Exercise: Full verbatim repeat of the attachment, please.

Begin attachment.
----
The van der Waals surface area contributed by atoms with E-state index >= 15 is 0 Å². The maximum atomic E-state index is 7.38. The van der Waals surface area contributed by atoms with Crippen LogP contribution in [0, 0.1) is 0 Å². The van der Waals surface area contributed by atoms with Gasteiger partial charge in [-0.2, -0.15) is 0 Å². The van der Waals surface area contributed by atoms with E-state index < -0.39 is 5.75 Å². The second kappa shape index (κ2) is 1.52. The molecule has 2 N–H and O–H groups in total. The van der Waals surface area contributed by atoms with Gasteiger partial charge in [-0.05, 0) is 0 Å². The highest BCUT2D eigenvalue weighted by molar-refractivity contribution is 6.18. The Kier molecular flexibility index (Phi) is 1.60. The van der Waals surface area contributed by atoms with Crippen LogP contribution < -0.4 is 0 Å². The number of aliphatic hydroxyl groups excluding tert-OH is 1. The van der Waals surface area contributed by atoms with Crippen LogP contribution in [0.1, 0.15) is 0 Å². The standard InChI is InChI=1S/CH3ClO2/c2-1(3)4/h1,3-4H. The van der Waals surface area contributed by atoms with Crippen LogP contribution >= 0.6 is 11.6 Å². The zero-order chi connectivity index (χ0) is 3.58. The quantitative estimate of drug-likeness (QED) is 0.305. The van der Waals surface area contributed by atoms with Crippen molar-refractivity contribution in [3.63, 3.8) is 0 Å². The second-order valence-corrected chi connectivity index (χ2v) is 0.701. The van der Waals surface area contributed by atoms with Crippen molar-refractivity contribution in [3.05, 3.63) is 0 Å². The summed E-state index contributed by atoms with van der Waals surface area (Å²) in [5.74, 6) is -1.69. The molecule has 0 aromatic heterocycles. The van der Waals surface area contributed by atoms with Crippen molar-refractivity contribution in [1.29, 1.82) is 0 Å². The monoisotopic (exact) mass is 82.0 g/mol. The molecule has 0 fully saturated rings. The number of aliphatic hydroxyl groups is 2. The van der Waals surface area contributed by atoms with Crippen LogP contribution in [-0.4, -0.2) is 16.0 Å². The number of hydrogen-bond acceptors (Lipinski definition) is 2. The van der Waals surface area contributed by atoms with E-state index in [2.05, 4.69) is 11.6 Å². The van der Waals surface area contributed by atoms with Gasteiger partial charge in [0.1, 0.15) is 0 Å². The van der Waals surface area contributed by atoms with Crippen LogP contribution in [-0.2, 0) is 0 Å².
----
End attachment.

The van der Waals surface area contributed by atoms with E-state index >= 15 is 0 Å². The maximum atomic E-state index is 7.38. The van der Waals surface area contributed by atoms with Crippen LogP contribution in [0, 0.1) is 0 Å². The van der Waals surface area contributed by atoms with Gasteiger partial charge in [-0.2, -0.15) is 0 Å². The van der Waals surface area contributed by atoms with E-state index < -0.39 is 5.75 Å². The second kappa shape index (κ2) is 1.52. The molecule has 2 N–H and O–H groups in total. The van der Waals surface area contributed by atoms with Gasteiger partial charge in [-0.05, 0) is 0 Å². The highest BCUT2D eigenvalue weighted by molar-refractivity contribution is 6.18. The Kier molecular flexibility index (Phi) is 1.60. The van der Waals surface area contributed by atoms with Crippen LogP contribution < -0.4 is 0 Å². The number of aliphatic hydroxyl groups excluding tert-OH is 1. The van der Waals surface area contributed by atoms with Crippen LogP contribution in [0.1, 0.15) is 0 Å². The standard InChI is InChI=1S/CH3ClO2/c2-1(3)4/h1,3-4H. The van der Waals surface area contributed by atoms with Crippen LogP contribution >= 0.6 is 11.6 Å². The zero-order chi connectivity index (χ0) is 3.58. The quantitative estimate of drug-likeness (QED) is 0.305. The van der Waals surface area contributed by atoms with Crippen molar-refractivity contribution in [3.63, 3.8) is 0 Å². The second-order valence-corrected chi connectivity index (χ2v) is 0.701. The van der Waals surface area contributed by atoms with Crippen molar-refractivity contribution in [3.05, 3.63) is 0 Å². The summed E-state index contributed by atoms with van der Waals surface area (Å²) in [5.74, 6) is -1.69. The molecule has 0 aromatic heterocycles. The van der Waals surface area contributed by atoms with Crippen molar-refractivity contribution in [1.29, 1.82) is 0 Å². The monoisotopic (exact) mass is 82.0 g/mol. The molecule has 0 fully saturated rings. The number of aliphatic hydroxyl groups is 2. The van der Waals surface area contributed by atoms with Crippen LogP contribution in [-0.4, -0.2) is 16.0 Å². The number of hydrogen-bond acceptors (Lipinski definition) is 2. The van der Waals surface area contributed by atoms with E-state index in [2.05, 4.69) is 11.6 Å². The van der Waals surface area contributed by atoms with Gasteiger partial charge in [0.1, 0.15) is 0 Å². The van der Waals surface area contributed by atoms with Crippen LogP contribution in [-0.2, 0) is 0 Å².